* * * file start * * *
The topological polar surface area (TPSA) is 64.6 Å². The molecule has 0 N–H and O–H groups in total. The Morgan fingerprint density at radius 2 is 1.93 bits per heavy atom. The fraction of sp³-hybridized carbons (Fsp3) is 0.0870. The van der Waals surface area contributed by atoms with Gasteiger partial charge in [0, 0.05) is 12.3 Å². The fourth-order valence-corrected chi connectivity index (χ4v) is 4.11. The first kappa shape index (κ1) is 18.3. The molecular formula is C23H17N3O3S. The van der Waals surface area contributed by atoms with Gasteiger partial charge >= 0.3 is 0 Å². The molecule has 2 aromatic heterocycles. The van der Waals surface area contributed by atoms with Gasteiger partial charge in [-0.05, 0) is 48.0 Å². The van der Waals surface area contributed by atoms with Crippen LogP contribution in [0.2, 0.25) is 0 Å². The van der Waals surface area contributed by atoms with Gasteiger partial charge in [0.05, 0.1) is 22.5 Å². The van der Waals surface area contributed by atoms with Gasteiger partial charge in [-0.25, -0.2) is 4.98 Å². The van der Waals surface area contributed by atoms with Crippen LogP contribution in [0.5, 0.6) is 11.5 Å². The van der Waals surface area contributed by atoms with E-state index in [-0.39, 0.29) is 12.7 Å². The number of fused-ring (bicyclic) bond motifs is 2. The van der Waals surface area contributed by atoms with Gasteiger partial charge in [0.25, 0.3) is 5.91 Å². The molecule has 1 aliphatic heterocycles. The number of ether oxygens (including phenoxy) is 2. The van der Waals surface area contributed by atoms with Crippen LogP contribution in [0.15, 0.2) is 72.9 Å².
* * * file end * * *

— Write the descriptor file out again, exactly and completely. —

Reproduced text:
The topological polar surface area (TPSA) is 64.6 Å². The molecule has 0 N–H and O–H groups in total. The Morgan fingerprint density at radius 2 is 1.93 bits per heavy atom. The fraction of sp³-hybridized carbons (Fsp3) is 0.0870. The van der Waals surface area contributed by atoms with Gasteiger partial charge in [0, 0.05) is 12.3 Å². The fourth-order valence-corrected chi connectivity index (χ4v) is 4.11. The first kappa shape index (κ1) is 18.3. The molecular formula is C23H17N3O3S. The van der Waals surface area contributed by atoms with Gasteiger partial charge >= 0.3 is 0 Å². The molecule has 2 aromatic heterocycles. The van der Waals surface area contributed by atoms with Gasteiger partial charge in [-0.05, 0) is 48.0 Å². The van der Waals surface area contributed by atoms with Crippen LogP contribution in [0.2, 0.25) is 0 Å². The van der Waals surface area contributed by atoms with Gasteiger partial charge in [0.05, 0.1) is 22.5 Å². The van der Waals surface area contributed by atoms with Gasteiger partial charge in [-0.25, -0.2) is 4.98 Å². The van der Waals surface area contributed by atoms with Crippen LogP contribution in [0.5, 0.6) is 11.5 Å². The van der Waals surface area contributed by atoms with E-state index in [-0.39, 0.29) is 12.7 Å². The number of fused-ring (bicyclic) bond motifs is 2. The van der Waals surface area contributed by atoms with Gasteiger partial charge in [0.25, 0.3) is 5.91 Å². The molecule has 1 aliphatic heterocycles. The number of ether oxygens (including phenoxy) is 2. The van der Waals surface area contributed by atoms with Crippen LogP contribution in [0.15, 0.2) is 72.9 Å².